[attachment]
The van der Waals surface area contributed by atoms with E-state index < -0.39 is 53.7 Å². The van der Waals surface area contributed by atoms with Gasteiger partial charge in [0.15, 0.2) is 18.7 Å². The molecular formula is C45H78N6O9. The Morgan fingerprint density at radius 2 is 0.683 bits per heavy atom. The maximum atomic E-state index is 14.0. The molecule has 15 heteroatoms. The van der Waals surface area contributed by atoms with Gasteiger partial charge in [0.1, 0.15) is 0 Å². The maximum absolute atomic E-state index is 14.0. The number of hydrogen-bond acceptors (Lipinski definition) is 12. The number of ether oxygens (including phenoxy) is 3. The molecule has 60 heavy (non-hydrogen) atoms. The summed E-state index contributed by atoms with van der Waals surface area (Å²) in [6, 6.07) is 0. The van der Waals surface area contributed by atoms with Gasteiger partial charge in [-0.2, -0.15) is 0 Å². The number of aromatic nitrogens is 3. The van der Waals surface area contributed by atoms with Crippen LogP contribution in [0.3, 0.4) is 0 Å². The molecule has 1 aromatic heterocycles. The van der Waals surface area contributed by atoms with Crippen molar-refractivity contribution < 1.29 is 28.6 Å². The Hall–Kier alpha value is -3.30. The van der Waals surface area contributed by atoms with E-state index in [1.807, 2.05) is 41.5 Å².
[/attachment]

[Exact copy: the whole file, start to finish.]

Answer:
The van der Waals surface area contributed by atoms with E-state index < -0.39 is 53.7 Å². The van der Waals surface area contributed by atoms with Gasteiger partial charge in [0.15, 0.2) is 18.7 Å². The molecular formula is C45H78N6O9. The Morgan fingerprint density at radius 2 is 0.683 bits per heavy atom. The maximum atomic E-state index is 14.0. The molecule has 15 heteroatoms. The van der Waals surface area contributed by atoms with Gasteiger partial charge in [0.1, 0.15) is 0 Å². The maximum absolute atomic E-state index is 14.0. The number of hydrogen-bond acceptors (Lipinski definition) is 12. The number of ether oxygens (including phenoxy) is 3. The molecule has 60 heavy (non-hydrogen) atoms. The summed E-state index contributed by atoms with van der Waals surface area (Å²) in [6, 6.07) is 0. The van der Waals surface area contributed by atoms with Gasteiger partial charge in [-0.2, -0.15) is 0 Å². The number of aromatic nitrogens is 3. The van der Waals surface area contributed by atoms with Crippen LogP contribution in [0.3, 0.4) is 0 Å². The molecule has 1 aromatic heterocycles. The van der Waals surface area contributed by atoms with Crippen molar-refractivity contribution < 1.29 is 28.6 Å². The Hall–Kier alpha value is -3.30. The van der Waals surface area contributed by atoms with E-state index in [1.807, 2.05) is 41.5 Å².